Need a car to get you from point A to point B? Get a Toyota Corolla. Need a bit more space? Get a Corolla Hatchback. Need something that invigorates your passion for driving? Look elsewhere - actually, wait a minute. The 2021 Toyota Corolla Hatchback doesn't break any new ground, but it does promise to be more vibrant and exciting than previous models while also offering great gas mileage, an affordable price tag, and stylish looks.
The Corolla is not a powerhouse, with a 2.0-liter four-cylinder engine producing 168 horsepower. Such an engine provides adequate performance, but the real star of this recipe is the Corolla's handling manners, which are surprisingly enjoyable. Bundled with a nice interior and strong standard safety features, the Corolla hatch shapes up as a compelling rival to both the Honda Civic and Mazda3. After spending a week with a 2021 Corolla Hatchback in the top XSE trim level, it's easy to see why Toyota's once-boring compact is more compelling than ever.
The 2021 hatchback Corolla features improvements to its safety suite, with rear seat-mounted airbags added for a total of ten airbags for all trims over last year's eight. The new spare tire deletion kit also adds six cubic feet to the cargo area. A brand-new Special Edition car is offered with an exclusive body kit, a cool-looking Supersonic Red paint job, and black-painted 18-inch alloy wheels, but is limited to just 1,500 units. The body kit adds a front splitter, side skirts, black rear roof spoiler, rear bumper garnish, and a unique Special Edition badge. Rear cross-traffic alert with blind spot monitoring is now standard on XSE models, and optional on SE models. Two new colors are also on offer: Magnetic Gray Metallic and Wind Chill Pearl. Both are available with the Black Roof option.
The new Toyota Corolla Hatchback looks pretty fantastic from the outside and dispels the idea that the Corolla name should symbolize dullness. If only it offered a more exhilarating driving experience, it would be the full package. The exterior of the 2021 Corolla features auto on/off headlights, with LED taillights standard on all trims. XSE models get a chrome front upper grille surround and LED fog lights, while SE derivatives get a dark gray front upper grille surround. The Nightshade is fitted with a black front lower grille surround. All trim levels except the Nightshade get a single exhaust with dual chrome diffusers while the latter gets a black diffuser. SE examples roll on a set of 16-inch twin-spoke alloy wheels, while XSEs get machine-finished 18-inch alloy wheels. The Nightshade gets 18-inch Black alloy wheels and a black rear spoiler. The Special Edition features a custom body kit, Supersonic Red paint, as well as black-painted 18-inch alloy wheels. The body kit includes a sporty front splitter, side skirts, black rear roof spoiler and unique badging.
The 2021 Corolla Hatchback is classified as a compact hatchback by its diminutive dimensions. The car makes use of a 103.9-inch wheelbase and is 172 inches long. The overall width is 70.5 inches, and the total height is 57.1 inches. Ground clearance is 5.1 inches. The curb weight of the 2021 Corolla hatchback is 3,060 lbs.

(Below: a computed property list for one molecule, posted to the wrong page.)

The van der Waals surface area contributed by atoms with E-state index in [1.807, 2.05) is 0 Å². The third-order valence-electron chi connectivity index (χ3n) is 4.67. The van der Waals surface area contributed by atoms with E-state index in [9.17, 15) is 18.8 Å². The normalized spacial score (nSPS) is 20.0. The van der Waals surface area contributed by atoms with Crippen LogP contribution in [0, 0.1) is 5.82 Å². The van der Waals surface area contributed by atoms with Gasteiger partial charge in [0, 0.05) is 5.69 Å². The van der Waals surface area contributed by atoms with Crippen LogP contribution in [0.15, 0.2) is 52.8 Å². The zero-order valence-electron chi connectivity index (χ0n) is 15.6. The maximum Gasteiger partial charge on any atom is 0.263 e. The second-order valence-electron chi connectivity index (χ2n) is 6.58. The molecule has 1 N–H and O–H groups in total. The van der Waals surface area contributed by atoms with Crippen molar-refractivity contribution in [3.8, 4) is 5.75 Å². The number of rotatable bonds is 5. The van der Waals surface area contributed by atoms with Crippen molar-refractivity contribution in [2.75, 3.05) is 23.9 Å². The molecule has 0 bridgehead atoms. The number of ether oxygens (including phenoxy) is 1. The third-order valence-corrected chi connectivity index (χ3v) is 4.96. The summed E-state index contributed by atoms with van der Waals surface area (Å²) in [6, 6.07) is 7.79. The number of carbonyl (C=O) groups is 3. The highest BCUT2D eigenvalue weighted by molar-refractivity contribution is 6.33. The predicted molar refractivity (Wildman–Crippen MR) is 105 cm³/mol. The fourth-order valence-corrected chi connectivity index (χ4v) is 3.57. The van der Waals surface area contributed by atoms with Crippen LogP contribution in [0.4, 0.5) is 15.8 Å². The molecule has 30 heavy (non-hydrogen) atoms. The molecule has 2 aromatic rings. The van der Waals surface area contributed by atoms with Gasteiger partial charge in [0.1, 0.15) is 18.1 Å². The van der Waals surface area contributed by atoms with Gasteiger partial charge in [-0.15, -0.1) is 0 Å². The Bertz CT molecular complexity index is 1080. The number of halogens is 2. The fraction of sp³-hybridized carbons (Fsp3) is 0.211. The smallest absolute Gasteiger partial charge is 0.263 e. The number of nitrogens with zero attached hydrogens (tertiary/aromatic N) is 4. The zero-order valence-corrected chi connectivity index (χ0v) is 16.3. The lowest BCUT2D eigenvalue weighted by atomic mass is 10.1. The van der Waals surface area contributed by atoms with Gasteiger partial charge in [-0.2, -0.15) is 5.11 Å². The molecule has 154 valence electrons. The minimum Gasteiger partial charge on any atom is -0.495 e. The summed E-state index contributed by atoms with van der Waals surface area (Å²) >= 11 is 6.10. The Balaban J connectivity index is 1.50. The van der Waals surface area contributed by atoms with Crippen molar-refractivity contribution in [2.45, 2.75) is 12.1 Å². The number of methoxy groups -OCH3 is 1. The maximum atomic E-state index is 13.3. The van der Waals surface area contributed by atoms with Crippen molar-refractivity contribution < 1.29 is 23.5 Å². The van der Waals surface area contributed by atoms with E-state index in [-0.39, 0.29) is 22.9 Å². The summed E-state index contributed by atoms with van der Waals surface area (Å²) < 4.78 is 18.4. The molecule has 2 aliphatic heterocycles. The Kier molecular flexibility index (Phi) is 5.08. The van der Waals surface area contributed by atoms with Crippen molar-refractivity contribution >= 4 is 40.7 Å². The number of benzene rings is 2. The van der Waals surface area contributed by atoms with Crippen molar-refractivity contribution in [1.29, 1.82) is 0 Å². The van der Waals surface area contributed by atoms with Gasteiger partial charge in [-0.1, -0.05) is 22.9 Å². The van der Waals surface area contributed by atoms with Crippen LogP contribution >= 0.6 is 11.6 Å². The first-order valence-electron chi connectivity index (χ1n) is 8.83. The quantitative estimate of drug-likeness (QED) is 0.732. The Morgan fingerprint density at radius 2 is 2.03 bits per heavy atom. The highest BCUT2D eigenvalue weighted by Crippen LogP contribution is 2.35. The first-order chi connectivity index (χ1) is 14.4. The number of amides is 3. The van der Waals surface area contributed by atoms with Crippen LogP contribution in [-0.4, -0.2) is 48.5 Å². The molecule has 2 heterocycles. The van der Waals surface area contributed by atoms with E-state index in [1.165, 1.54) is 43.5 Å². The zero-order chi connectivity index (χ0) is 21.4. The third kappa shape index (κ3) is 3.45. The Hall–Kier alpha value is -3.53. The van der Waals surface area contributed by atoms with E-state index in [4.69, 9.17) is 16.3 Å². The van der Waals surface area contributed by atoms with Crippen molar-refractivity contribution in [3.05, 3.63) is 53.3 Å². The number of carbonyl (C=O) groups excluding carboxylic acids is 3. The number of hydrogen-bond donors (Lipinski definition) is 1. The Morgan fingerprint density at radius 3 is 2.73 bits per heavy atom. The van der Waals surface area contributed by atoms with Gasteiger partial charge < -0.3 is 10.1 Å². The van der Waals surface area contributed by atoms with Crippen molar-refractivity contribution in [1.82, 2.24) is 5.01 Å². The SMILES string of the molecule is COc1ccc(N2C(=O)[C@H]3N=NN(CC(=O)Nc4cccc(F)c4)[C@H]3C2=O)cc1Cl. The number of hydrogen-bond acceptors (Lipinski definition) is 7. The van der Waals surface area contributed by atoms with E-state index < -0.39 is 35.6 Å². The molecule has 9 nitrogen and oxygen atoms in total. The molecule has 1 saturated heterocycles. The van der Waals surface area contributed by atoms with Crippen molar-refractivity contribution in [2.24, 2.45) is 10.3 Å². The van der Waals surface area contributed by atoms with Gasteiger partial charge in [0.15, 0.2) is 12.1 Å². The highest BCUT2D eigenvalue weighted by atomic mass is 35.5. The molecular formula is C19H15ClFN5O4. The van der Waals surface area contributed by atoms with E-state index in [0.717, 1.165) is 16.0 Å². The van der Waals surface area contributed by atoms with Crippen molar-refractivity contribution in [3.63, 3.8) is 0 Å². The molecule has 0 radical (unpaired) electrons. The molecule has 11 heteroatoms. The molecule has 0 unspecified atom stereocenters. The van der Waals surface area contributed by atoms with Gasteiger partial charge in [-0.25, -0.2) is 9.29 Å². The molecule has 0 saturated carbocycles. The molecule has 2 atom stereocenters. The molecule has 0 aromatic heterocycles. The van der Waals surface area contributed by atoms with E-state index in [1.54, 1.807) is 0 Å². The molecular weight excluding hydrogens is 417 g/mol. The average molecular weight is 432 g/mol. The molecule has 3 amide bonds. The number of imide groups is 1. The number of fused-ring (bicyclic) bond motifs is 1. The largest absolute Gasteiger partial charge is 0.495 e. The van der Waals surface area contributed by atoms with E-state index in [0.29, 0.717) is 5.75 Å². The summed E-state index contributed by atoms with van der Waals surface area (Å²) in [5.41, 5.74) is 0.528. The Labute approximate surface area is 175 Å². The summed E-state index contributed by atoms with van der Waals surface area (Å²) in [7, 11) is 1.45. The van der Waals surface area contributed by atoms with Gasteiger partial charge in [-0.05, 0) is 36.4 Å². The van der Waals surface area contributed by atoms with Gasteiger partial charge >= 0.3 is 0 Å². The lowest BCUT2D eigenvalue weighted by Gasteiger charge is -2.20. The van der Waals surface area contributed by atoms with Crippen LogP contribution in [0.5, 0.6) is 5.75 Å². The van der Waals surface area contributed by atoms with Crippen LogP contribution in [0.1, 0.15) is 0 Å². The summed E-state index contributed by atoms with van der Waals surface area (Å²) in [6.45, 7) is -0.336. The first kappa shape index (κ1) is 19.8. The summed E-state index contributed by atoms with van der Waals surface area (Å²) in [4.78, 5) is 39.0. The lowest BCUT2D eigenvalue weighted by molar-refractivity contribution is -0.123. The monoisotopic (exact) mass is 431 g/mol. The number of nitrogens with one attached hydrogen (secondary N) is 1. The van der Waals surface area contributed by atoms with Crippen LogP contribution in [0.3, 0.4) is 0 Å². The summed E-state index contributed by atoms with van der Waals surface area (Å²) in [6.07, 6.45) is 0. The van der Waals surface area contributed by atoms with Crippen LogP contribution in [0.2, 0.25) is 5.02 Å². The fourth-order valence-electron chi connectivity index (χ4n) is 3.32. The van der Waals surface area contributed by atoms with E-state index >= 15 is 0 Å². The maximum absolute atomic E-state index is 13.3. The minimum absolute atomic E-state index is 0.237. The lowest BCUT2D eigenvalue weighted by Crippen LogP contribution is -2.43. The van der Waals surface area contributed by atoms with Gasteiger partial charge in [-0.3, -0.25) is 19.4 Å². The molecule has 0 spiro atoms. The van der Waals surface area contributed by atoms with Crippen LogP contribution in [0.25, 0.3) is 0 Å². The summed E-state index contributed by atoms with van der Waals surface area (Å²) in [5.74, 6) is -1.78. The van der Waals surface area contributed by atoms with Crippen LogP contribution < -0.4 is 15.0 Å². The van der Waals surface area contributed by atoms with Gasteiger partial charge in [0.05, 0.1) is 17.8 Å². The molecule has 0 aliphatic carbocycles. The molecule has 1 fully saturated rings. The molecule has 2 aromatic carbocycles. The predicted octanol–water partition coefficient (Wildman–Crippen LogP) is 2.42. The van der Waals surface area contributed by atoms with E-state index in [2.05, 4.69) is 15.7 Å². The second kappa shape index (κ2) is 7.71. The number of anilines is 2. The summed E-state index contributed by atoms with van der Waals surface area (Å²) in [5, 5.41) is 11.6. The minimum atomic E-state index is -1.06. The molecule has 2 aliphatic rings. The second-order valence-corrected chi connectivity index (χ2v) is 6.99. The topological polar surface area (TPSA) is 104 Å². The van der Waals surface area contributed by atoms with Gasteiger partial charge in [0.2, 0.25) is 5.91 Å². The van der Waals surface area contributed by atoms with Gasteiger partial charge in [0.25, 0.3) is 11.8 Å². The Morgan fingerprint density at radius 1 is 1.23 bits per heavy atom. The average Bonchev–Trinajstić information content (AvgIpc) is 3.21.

The Toyota Corolla Hatchback was never intended to be a hot hatch, but we wish it came with the option of a small capacity turbocharged engine. All trim levels for 2021 are fitted with a naturally-aspirated 2.0-liter four-cylinder engine. This engine produces a maximum power output of 168 hp and 151 lb-ft of torque. That doesn't sound too bad, but power only comes in higher up in the rev range, making this engine feel unrefined and raspy when pushed hard. The Corolla Hatchback isn't about performance numbers, although independent testing has shown an acceptable 0 to 60 time of eight seconds. This power plant is all about chilled suburban cruising. Slow speed driving is a pleasant affair, and there's enough power on tap for city driving, but the issue of power becomes apparent as soon as you enter the highway. Sport Mode sharpens up the throttle response somewhat but doesn't make a big enough difference on the open road.
You'll have to downshift a lot to get the Corolla in the correct powerband. The manual transmission is not the most engaging but works well. And the continuously variable transmission is less exciting, but avoids the characteristic drone by simulating 10 gear ratios and using a launch gear. The manual is still our preferred choice, but as CVTs go, this is a good one. While the current Corolla isn't exactly a firecracker, Toyota USA's announcement that the GR hot hatch, powered by a turbo-three, will be arriving soon is a boon for Toyota fans.
This generation Corolla, based on Toyota's TNGA architecture, is more fun to drive than ever. There is still a major dead spot in the steering on-center, but once you chuck the car through a corner, the wheel transmits more feel to the driver. Rivals like the Honda Civic and Mazda3 hatchbacks offer a bit more driving pleasure, but the gap is no longer as enormous as it once was. Toyota managed to keep the Corolla's suspension supple without letting it feel tippy through turns. The car feels predictable near the limit, but it does allow you'll have some fun. It's not the best riding vehicle in its class, especially with copious amounts of wind and tire noise, but we wouldn't call it uncomfortable.